Concealed carry reciprocity would make Texas less safe

Photo by Todd Wiseman

Texas Gun Sense strongly opposes the federal Concealed Carry Reciprocity Act passed by the U.S. House and defended last month in an article in TribTalk. It creates a threat to public safety by forcing states with concealed carry laws to honor permits from states with less restrictive or even non-existent concealed carry laws.

At present, 12 states do not require any permit or training to carry concealed guns in public.  Altogether 26 states do not require training to obtain a permit. This legislation would allow almost anyone from those states to carry concealed handguns in Texas regardless of whether they satisfy Texas standards.

For example, Texas requires background checks before allowing anyone to carry a handgun. A November 2017 Quinnipiac University poll shows that 95 percent of American voters overall, and 94 percent of American voters who live in households where there are guns, support universal background checks.

Currently, each state decides whether to recognize concealed carry permits issued by other states. Texas recognizes concealed handgun licenses or permits issued by another state if the attorney general rules that the state or local authorities that issue the licenses or permits conduct background checks prior to doing so.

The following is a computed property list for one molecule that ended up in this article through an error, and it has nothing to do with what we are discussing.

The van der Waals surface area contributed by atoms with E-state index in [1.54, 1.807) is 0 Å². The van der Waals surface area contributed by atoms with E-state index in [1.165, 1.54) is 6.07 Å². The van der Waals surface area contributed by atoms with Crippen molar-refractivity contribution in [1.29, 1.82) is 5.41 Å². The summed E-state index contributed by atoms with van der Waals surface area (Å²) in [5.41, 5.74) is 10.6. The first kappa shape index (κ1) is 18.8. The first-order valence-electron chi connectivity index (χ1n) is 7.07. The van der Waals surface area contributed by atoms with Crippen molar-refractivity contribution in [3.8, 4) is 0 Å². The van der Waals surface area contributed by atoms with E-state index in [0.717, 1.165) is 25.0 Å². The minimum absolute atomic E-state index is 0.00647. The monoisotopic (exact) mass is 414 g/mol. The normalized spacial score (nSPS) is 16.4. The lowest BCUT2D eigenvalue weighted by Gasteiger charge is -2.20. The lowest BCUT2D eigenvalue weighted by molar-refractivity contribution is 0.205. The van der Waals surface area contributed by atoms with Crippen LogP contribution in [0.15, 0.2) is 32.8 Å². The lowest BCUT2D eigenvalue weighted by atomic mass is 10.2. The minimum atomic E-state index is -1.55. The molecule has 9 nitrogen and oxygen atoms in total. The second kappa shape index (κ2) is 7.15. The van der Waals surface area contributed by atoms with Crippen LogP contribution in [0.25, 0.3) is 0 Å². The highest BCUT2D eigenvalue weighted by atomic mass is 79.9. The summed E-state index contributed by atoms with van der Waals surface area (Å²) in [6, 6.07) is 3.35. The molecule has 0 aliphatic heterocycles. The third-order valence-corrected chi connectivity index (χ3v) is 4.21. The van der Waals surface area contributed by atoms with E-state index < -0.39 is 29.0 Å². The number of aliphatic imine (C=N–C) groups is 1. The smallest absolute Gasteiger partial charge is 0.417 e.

It is important to note that law enforcement organizations across the country overwhelmingly oppose federally mandated concealed carry because it would put them in a confusing and dangerous position. Under this bill, there is no way for officers to easily verify that someone is carrying lawfully because officers would be essentially required to know the permitting standards of every state.

The federal bill would also expose law enforcement to the possibility of personal litigation. If a law enforcement officer mistakenly questions a person’s legal authority to carry a concealed firearm, they can be personally sued.

Concealed carry permit holders can easily check online to determine whether their permits are recognized in other states. In addition, if a permit holder wants to travel with a gun through a state that does not recognize his or her permit, federal law allows it — so long as the owner properly locks the gun in the trunk of the car or another acceptable location .

There is no credible statistical evidence that shows that weak concealed carry laws reduce crime. In fact, the evidence suggests that permissive concealed carry laws may actually increase the frequency of some types of crime, such as assault. One recent study found that states that award concealed carry permits to anyone who meets minimum standards experience 13 to 15 percent more violent crime than states with stronger laws. The FBI report referenced does not state or imply causation between increases in gun permits and reductions in crime.

Even when a firearm is used in self-defense, which is rare, research shows that a firearm is no more likely to reduce a person’s chance of being injured during a crime than other various forms of protection. One study suggests that carrying a firearm may actually increase a victim’s risk of firearm injury during the commission of a crime.

Gyl Switzer

Executive director, Texas Gun Sense